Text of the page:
Electoral Vote Predictor 2004: Kerry 242 Bush 280
News from the Votemaster
No new polls today, but we have some homework to catch up on. In particular, the issue of what to do with Ralph Nader. Please don't make any suggestions. I don't like obscenities. Nader has definitively failed to get on the ballot in AZ, CA, GA, ID, IL, IN, MD, MI, MO, NC, OK, PA, and TX. He is still pending in some others. Starting today, the spreadsheet will have a dark gray box in the states where he is not on the ballot and polls including Nader will not be used in those states. Key swing states where Nader failed to qualify are Michigan, Missouri, North Carolina, and Pennsylvania. In those states I have replaced the polls with Nader to those without Nader. No states switch sides, but some are closer.
In Florida, Mel Martinez (R) and Betty Castor (D) won their respective Senatorial primaries and will face off in November for Bob Graham's seat. May the man or woman with the best little notebook win. Florida may be a doubleheader this year: it may decide both the presidency and the Senate.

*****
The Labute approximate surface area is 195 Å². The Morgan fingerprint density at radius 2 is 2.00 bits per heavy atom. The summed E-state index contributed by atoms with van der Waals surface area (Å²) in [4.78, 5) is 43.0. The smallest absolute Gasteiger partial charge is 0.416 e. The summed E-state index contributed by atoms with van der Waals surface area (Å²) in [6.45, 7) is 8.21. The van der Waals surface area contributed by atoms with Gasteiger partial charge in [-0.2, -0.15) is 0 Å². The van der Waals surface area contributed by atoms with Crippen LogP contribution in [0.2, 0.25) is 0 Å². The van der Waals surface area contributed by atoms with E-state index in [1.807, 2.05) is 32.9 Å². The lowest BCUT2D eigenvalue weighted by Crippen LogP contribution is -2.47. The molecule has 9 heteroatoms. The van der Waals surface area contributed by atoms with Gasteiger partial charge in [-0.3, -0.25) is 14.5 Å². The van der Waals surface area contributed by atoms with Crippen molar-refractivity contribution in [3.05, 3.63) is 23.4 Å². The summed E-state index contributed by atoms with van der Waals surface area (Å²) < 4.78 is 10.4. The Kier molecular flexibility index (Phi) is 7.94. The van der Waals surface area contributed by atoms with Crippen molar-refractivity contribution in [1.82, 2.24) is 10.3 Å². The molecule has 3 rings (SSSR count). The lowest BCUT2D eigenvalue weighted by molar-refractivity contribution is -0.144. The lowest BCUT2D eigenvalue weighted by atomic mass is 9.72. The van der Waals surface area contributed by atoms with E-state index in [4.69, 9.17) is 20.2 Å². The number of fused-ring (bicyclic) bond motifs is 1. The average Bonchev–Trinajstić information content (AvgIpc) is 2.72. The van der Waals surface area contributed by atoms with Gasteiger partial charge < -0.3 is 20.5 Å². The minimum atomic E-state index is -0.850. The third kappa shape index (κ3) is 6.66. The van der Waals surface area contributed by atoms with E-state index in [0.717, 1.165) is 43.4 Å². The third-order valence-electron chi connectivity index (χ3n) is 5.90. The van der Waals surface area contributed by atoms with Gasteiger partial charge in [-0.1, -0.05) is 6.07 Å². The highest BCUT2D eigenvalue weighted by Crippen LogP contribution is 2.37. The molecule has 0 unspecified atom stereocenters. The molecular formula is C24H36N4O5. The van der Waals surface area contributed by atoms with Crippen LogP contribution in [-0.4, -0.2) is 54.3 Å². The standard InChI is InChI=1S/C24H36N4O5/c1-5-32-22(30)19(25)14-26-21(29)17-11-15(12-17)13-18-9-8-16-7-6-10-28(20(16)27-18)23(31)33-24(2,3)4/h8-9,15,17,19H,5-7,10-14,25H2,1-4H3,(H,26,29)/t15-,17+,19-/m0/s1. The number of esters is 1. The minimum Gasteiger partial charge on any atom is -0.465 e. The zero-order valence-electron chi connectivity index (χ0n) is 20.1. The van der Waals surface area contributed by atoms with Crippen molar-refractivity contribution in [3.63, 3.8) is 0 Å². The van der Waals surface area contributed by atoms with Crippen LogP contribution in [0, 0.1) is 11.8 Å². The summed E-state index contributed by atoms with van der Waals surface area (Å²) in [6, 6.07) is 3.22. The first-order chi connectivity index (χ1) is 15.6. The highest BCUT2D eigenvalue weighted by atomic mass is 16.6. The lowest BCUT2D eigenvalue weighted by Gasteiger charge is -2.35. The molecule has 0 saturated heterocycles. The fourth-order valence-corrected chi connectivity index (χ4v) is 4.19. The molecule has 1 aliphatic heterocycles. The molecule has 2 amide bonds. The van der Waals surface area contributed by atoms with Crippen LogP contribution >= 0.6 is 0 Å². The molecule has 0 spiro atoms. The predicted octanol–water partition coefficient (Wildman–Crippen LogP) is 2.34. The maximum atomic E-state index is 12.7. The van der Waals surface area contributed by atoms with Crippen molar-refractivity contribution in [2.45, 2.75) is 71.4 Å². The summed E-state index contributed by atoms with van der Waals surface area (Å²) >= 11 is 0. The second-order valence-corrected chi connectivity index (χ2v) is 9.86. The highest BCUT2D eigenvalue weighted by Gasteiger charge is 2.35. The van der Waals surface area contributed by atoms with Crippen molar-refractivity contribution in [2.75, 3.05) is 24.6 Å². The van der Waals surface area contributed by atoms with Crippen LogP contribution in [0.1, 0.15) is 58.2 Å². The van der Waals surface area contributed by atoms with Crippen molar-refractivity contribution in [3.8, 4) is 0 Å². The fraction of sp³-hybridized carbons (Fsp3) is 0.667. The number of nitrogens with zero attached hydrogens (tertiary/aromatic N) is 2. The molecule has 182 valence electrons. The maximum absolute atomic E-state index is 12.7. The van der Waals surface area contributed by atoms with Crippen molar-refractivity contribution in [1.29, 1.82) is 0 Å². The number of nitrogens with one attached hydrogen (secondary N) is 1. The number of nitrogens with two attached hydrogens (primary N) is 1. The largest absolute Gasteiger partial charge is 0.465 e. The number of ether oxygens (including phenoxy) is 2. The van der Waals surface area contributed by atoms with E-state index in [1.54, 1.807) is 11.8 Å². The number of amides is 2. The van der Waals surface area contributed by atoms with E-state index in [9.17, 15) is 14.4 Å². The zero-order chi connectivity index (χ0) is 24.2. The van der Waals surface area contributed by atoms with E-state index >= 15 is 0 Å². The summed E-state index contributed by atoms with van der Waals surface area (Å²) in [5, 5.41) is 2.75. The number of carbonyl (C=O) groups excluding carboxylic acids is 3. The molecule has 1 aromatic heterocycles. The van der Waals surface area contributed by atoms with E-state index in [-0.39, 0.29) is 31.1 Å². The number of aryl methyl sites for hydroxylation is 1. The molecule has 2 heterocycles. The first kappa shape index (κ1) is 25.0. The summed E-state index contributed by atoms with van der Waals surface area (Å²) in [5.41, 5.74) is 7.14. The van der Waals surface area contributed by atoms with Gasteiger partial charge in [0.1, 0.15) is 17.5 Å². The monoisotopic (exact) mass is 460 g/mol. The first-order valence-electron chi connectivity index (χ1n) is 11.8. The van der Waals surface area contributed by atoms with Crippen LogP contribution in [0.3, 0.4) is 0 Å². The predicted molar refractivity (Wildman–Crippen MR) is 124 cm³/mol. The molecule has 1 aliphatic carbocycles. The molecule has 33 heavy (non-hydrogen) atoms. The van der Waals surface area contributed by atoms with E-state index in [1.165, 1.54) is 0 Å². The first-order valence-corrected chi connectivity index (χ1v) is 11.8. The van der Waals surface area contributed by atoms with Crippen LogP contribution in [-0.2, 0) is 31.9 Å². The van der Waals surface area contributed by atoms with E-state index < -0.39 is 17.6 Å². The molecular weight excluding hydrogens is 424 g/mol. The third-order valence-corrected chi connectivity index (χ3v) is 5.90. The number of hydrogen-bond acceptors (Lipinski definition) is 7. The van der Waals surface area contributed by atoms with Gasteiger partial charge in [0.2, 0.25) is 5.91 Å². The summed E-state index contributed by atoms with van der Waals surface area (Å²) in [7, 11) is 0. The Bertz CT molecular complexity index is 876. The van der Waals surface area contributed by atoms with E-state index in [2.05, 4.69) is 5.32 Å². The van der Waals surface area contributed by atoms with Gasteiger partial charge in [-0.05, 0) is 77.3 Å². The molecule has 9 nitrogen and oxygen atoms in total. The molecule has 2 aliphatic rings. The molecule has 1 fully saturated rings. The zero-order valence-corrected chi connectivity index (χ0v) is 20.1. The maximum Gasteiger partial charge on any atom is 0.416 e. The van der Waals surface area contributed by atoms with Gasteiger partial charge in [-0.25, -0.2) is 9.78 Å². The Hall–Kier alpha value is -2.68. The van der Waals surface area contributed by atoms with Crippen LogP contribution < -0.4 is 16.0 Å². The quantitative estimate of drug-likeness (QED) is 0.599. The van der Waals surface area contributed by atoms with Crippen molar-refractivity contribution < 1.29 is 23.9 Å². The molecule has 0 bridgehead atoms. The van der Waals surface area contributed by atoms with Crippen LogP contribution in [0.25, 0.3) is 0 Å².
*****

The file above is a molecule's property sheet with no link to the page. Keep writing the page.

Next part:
Starting today another feature has been added to the site. For a few days now there have been regression lines on the state graphs that project out to Nov. 2. An obvious question is: can you take all the projections for Nov. 2 and put them in a spreadsheet and run the mapping software on the spreadsheet to get the projected final map? The answer is: yes. Thanks to the programming efforts of 'Grumpy' and Eric Paulson of Viking Web Development, the projected final map and spreadsheet is now available and will be a daily feature. All projected maps will be linked to their predecessors so you can see how it evolves in time.
A couple of words of warning however. For some states, like Florida and Ohio, there are lots of data points and the regression line is quite believeable. However, in a few states, such as Oklahoma the data are scarce and noisy. The regression line for Oklahome predicts a tiny Kerry victory there, which is exceedingly unlikely. But if you look at the graph, you can see that the line looks completely plausible: Bush has lost ground there. As more polls become available, the fewer states will have a prediction that is clearly not going to happen. For the moment, I wouldn't take this map too seriously, but a month from now it might be a good indicator.
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